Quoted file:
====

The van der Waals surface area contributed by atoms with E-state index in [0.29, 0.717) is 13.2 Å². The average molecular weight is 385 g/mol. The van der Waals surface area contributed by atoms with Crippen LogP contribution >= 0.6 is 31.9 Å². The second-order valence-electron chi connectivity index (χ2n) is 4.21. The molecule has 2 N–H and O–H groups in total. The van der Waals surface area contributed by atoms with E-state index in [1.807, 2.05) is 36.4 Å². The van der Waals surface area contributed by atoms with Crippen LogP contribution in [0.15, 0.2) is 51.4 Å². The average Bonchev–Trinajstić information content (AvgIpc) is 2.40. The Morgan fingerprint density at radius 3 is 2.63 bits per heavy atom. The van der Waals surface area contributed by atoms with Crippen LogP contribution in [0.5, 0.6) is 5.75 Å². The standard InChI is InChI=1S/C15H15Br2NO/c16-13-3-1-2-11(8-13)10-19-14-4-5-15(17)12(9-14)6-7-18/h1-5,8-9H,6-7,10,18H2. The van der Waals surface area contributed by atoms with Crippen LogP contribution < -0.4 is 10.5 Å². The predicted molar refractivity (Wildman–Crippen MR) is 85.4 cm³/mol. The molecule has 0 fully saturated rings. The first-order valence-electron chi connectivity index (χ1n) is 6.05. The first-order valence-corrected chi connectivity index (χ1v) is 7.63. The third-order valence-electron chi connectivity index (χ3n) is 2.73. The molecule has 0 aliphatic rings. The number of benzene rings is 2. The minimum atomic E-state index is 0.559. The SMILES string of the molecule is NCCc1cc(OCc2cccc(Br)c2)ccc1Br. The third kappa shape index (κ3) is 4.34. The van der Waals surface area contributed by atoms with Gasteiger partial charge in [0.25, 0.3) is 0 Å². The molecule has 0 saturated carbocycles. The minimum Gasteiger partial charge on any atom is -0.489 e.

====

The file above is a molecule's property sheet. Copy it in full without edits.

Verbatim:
The van der Waals surface area contributed by atoms with E-state index in [0.29, 0.717) is 13.2 Å². The average molecular weight is 385 g/mol. The van der Waals surface area contributed by atoms with Crippen LogP contribution >= 0.6 is 31.9 Å². The second-order valence-electron chi connectivity index (χ2n) is 4.21. The molecule has 2 N–H and O–H groups in total. The van der Waals surface area contributed by atoms with E-state index in [1.807, 2.05) is 36.4 Å². The van der Waals surface area contributed by atoms with Crippen LogP contribution in [0.15, 0.2) is 51.4 Å². The average Bonchev–Trinajstić information content (AvgIpc) is 2.40. The Morgan fingerprint density at radius 3 is 2.63 bits per heavy atom. The van der Waals surface area contributed by atoms with Crippen LogP contribution in [0.5, 0.6) is 5.75 Å². The standard InChI is InChI=1S/C15H15Br2NO/c16-13-3-1-2-11(8-13)10-19-14-4-5-15(17)12(9-14)6-7-18/h1-5,8-9H,6-7,10,18H2. The van der Waals surface area contributed by atoms with Crippen LogP contribution < -0.4 is 10.5 Å². The predicted molar refractivity (Wildman–Crippen MR) is 85.4 cm³/mol. The molecule has 0 fully saturated rings. The first-order valence-electron chi connectivity index (χ1n) is 6.05. The first-order valence-corrected chi connectivity index (χ1v) is 7.63. The third-order valence-electron chi connectivity index (χ3n) is 2.73. The molecule has 0 aliphatic rings. The number of benzene rings is 2. The minimum atomic E-state index is 0.559. The SMILES string of the molecule is NCCc1cc(OCc2cccc(Br)c2)ccc1Br. The third kappa shape index (κ3) is 4.34. The van der Waals surface area contributed by atoms with Gasteiger partial charge in [0.25, 0.3) is 0 Å². The molecule has 0 saturated carbocycles. The minimum Gasteiger partial charge on any atom is -0.489 e.